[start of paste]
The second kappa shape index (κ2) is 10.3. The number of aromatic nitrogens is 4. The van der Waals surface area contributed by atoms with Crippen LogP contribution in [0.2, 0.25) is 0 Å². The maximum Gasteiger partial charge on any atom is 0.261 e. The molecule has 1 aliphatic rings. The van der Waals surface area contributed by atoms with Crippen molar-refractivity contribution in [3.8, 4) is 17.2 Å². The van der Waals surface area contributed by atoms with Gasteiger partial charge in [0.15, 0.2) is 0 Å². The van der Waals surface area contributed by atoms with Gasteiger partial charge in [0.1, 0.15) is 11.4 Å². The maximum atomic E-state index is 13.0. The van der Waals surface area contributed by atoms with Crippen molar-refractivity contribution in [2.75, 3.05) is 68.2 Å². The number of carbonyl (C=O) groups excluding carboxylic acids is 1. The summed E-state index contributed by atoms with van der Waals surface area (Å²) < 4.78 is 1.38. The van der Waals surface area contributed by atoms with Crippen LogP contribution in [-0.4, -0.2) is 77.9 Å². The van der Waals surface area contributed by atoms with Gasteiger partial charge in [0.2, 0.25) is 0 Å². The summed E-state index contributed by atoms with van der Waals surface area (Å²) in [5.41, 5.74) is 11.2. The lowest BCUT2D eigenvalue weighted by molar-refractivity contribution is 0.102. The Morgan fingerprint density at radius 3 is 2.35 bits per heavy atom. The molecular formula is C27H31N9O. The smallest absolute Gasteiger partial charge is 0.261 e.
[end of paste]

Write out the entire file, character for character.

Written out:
The second kappa shape index (κ2) is 10.3. The number of aromatic nitrogens is 4. The van der Waals surface area contributed by atoms with Crippen LogP contribution in [0.2, 0.25) is 0 Å². The maximum Gasteiger partial charge on any atom is 0.261 e. The molecule has 1 aliphatic rings. The van der Waals surface area contributed by atoms with Crippen molar-refractivity contribution in [3.8, 4) is 17.2 Å². The van der Waals surface area contributed by atoms with Gasteiger partial charge in [0.15, 0.2) is 0 Å². The van der Waals surface area contributed by atoms with Gasteiger partial charge in [0.1, 0.15) is 11.4 Å². The maximum atomic E-state index is 13.0. The van der Waals surface area contributed by atoms with Crippen molar-refractivity contribution in [2.75, 3.05) is 68.2 Å². The number of carbonyl (C=O) groups excluding carboxylic acids is 1. The summed E-state index contributed by atoms with van der Waals surface area (Å²) < 4.78 is 1.38. The van der Waals surface area contributed by atoms with Crippen LogP contribution in [-0.4, -0.2) is 77.9 Å². The van der Waals surface area contributed by atoms with Gasteiger partial charge in [0.2, 0.25) is 0 Å². The summed E-state index contributed by atoms with van der Waals surface area (Å²) in [5.41, 5.74) is 11.2. The lowest BCUT2D eigenvalue weighted by molar-refractivity contribution is 0.102. The Morgan fingerprint density at radius 3 is 2.35 bits per heavy atom. The molecular formula is C27H31N9O. The smallest absolute Gasteiger partial charge is 0.261 e.